2004-10-08 / Beauty in the Backyard

The original mystery plant

Photo by Linda Lee
Photo by Linda Lee Each week The Columbia Star features an explanation and picture of a

mystery plant given by Dr. John Nelson, the curator of the USC Herbarium. To learn more about the Herbarium, call him at 777-8196. His department also offers free plant identification. www.herbarium.org

There is a popular grass species that is commonly cultivated here in the Southeast, and everybody has seen it. It’s called “Pampas-grass,” and it’s native to South America. It forms large, spreading clumps, and usually stays where it is supposed to. Other introduced species of large, plume–forming grasses are much more aggressive, including the dreadful common reed (Phragmites australis), giant cane (Arundo donax), and zebra grass (Miscanthus sinensis), all of which now represent serious problems on our landscapes as invasive species.

Water tupelo, 
Nyssa aquatica 

Water tupelo, Nyssa aquatica We also have a number of native grasses which form prominent plume–like inflorescences. Most of these are perennials, and form clumps. Of our native plume–forming grasses, some of the showiest species reside in the group that we call the “Indian grasses,” and one of these species is featured as this week’s mystery plant.

Our mystery plant is a true lover of the Deep South, found only on the coastal plain from SC over to Louisiana. It is not widespread in the Palmetto State, occurring only in about six counties below Aiken and within the drainage of the Savannah River. It occurs on dry ground and may be found in some abundance in ecosystems which experience periodic fire. It forms thin clumps, with the stalks rising sometimes as high as six feet, then with a prominent plume of bright, shiny brown and gold, hairy spikelets.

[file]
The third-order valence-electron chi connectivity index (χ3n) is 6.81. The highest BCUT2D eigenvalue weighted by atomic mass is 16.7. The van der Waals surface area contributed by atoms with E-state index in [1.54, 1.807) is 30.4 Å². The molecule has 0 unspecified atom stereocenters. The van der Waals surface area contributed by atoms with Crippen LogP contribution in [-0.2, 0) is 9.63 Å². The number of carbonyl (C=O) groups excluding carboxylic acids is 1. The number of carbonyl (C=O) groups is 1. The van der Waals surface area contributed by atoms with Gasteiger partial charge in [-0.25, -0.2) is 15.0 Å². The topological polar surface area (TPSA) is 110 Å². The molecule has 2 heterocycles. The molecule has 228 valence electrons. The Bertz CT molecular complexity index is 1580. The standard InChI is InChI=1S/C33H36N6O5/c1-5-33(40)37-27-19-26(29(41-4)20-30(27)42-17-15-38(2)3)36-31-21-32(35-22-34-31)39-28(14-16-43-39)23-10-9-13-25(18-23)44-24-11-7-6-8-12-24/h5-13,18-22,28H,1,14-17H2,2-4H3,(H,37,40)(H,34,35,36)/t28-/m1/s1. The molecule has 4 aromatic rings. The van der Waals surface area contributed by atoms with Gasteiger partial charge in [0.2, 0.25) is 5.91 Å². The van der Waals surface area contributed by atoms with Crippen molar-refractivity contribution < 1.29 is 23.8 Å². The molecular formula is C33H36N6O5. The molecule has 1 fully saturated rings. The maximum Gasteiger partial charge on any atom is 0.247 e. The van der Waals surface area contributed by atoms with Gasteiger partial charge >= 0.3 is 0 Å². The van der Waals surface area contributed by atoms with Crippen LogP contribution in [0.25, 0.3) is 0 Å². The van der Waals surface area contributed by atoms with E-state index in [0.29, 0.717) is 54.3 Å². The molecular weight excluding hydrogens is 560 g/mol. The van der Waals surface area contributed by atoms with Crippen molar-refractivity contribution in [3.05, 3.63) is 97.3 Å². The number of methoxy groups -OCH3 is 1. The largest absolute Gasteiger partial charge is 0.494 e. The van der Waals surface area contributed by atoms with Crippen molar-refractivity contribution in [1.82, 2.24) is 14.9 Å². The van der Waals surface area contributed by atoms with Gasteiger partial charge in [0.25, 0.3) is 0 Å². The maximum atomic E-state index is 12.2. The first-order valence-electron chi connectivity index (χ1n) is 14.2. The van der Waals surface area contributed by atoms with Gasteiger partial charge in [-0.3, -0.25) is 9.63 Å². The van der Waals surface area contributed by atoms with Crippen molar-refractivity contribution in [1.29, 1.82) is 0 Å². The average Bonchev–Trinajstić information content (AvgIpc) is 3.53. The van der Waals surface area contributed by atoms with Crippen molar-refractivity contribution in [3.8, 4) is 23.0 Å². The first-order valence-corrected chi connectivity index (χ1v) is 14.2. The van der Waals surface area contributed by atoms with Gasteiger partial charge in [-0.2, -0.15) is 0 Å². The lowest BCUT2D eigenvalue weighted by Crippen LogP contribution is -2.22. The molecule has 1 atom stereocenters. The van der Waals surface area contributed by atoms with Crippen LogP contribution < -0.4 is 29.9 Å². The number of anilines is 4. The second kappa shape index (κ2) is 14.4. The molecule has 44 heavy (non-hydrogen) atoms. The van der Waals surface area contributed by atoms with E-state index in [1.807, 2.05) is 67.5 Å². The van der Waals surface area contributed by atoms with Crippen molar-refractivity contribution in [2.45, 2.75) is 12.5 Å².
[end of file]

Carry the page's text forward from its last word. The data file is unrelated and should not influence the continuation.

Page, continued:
In this species, the spikelets are somewhat clustered together on one side of each branchlet. While in bloom (which is now), the tiny, yellow anthers may be seen dangling from each spikelet on a thread–like stalk. This species is attractive enough that it is now accessible in the gardening trade. It can be grown in most sandy soils, and tolerates drought well.

To see this plant in the wild, you might drive to Tillman Sand Ridge Heritage Preserve, where it is scattered on high ground. Located in Jasper County, this is a beautiful site, managed for its rare species and exemplary natural ecosystems by the Heritage Trust Program of our Department of Natural Resources. For more information, give them a call at 803-734-3893.

Answer to last week’s mystery plant

Photo by Linda Lee

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